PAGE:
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Kansas responds to the NCAA’s Notice of Allegations

Kentucky v Kansas

CHICAGO, IL - NOVEMBER 14: Head coach Bill Self of the Kansas Jayhawks watches as his team takes on the Kentucky Wildcats during the State Farm Champions Classic at the United Center on November 14, 2017 in Chicago, Illinois. (Photo by Jonathan Daniel/Getty Images)

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Kansas responded forcefully Thursday in refuted allegations made in the Notice of Allegations it was sent by the NCAA in the wake of the federal investigation into corruption in college basketball that has ensnared the Jayhawks and Hall of Fame coach Bill Self.

“In this case, stemming from federal criminal trials in 2018, there are several facts that are in dispute; there are assumptions made; and, perhaps most importantly, there are unprecedented and novel theories put forward that, if found to have merit by the Panel, would dramatically alter the collegiate sports landscape in ways not contemplated by the Membership,” the university says in its response. “This infractions’ proceeding would redefine the criminal verdicts in the federal trials if the Panel adopts the enforcement staff’s theories. In its Response, the University formally challenges each of the men’s basketball related allegations in the Amended Notice of Allegations (“ANOA”) as neither NCAA legislation nor the facts support the enforcement staff’s allegations.”

Kansas fully disputed the assertion that adidas or its representatives could be considered boosters.

“The enforcement staff relies on a never before alleged theory. Specifically, the enforcement staff alleges that: (1) a corporate sponsor of an institution’s athletics program is a representative of the institution’s athletics interests because, by the very nature of the relationship, sponsors make financial contributions that promote athletics,” the university argues, “and (2) every employee, consultant, or other person associated with the corporate sponsor is a representative of the institution if the institution knew or should have known the individual was associated with the corporate sponsor.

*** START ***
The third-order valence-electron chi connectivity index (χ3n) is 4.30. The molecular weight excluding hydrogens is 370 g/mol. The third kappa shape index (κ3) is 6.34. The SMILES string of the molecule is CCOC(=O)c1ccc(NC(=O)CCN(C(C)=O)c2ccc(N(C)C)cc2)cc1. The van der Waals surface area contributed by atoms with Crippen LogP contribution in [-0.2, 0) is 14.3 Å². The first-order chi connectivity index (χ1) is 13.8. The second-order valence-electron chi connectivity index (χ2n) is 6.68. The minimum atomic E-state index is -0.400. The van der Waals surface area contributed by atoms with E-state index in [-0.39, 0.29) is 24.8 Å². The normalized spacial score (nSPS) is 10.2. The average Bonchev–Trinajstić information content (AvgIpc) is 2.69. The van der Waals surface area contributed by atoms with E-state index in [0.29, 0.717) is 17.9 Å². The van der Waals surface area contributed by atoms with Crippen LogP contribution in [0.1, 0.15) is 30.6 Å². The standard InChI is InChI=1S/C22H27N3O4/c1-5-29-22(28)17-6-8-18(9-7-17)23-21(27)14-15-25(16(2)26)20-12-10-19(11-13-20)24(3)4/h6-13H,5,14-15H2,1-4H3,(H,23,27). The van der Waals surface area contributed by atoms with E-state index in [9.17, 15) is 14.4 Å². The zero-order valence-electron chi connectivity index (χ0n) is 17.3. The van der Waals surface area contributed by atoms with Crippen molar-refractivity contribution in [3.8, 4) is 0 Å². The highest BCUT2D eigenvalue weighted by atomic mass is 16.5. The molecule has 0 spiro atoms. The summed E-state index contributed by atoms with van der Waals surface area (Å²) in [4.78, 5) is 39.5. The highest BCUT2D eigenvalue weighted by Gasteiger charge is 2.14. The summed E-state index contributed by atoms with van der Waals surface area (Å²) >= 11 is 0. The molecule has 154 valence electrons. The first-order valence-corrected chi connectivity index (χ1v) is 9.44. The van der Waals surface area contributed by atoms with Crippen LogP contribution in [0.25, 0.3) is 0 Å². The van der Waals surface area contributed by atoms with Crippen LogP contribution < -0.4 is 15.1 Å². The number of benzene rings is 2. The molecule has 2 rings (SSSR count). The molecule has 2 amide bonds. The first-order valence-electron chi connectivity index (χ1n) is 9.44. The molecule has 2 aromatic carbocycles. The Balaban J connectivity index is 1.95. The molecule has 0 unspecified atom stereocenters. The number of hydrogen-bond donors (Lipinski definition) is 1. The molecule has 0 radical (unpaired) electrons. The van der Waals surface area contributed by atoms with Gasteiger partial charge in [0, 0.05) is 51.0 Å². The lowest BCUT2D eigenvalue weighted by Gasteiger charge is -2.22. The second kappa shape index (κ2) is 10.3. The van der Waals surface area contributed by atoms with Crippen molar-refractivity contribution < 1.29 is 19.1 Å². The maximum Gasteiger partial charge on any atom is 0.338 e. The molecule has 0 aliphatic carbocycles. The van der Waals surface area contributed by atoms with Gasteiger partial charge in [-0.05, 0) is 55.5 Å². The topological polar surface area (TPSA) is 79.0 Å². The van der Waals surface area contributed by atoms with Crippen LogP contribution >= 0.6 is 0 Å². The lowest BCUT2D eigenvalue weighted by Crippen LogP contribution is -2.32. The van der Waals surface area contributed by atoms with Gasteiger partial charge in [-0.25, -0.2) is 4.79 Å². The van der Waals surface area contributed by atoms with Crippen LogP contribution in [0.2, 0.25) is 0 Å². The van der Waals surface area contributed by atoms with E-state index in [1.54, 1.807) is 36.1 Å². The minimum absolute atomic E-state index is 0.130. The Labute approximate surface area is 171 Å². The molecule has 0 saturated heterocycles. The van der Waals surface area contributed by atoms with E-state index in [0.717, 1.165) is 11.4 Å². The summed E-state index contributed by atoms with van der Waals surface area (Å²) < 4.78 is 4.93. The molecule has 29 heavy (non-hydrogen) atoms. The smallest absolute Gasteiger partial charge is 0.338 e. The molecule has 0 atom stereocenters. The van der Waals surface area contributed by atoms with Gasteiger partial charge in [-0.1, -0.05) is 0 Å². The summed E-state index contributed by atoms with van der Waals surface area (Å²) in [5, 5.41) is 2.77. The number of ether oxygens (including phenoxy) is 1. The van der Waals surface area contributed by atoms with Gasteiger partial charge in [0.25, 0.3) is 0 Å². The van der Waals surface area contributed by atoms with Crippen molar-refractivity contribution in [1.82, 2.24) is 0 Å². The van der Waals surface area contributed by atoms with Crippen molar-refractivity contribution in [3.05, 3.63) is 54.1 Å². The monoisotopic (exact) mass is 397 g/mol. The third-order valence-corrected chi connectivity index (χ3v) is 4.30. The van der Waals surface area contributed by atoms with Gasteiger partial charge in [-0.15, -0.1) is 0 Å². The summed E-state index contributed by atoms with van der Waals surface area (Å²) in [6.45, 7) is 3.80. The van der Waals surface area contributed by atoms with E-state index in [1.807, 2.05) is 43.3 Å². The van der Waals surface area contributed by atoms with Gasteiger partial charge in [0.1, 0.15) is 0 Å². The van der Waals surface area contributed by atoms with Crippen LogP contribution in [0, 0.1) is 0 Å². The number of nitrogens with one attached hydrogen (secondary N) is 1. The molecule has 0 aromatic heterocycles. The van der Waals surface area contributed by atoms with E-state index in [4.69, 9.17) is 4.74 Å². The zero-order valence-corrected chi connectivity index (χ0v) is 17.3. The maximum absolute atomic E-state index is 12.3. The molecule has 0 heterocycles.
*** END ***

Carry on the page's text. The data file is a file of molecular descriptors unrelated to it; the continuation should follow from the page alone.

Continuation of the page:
“Stated otherwise, according to the enforcement staff, every corporate sponsor and most, if not all, individuals associated with the sponsor are boosters of every institution with which the sponsor does business. This theory, if adopted by the Panel, would have far reaching ramifications throughout the Membership given the universal use of corporate sponsorships throughout Division I athletics.”

The university also defended Self, who won 15 Big 12 titles and one national title at the school since joining in 2003.

“Head Coach Bill Self had no knowledge of any NCAA rules violations or illicit conduct exhibited by Adidas, its employees or its consultants,” the school said. “In addition, as the University noted in September 2019, voluminous evidence demonstrates uncontestably that Coach Self did, in fact, promote an atmosphere of compliance and fully monitor his staff. The charges leveled against Coach Self are not based on fact.”

The school also denies that there was a failure to monitor and that Larry Brown, who last coached at Kansas in the 1980s, could be considered a representative of the university or athletic department.

The school’s entire response runs over 300 pages, and it’s further evidence that Kansas looks to be very much ready to push back against the NCAA and fight the allegations against one of the country’s flagship programs. The NCAA, in the notice of allegations, appears equally as ready for a fight.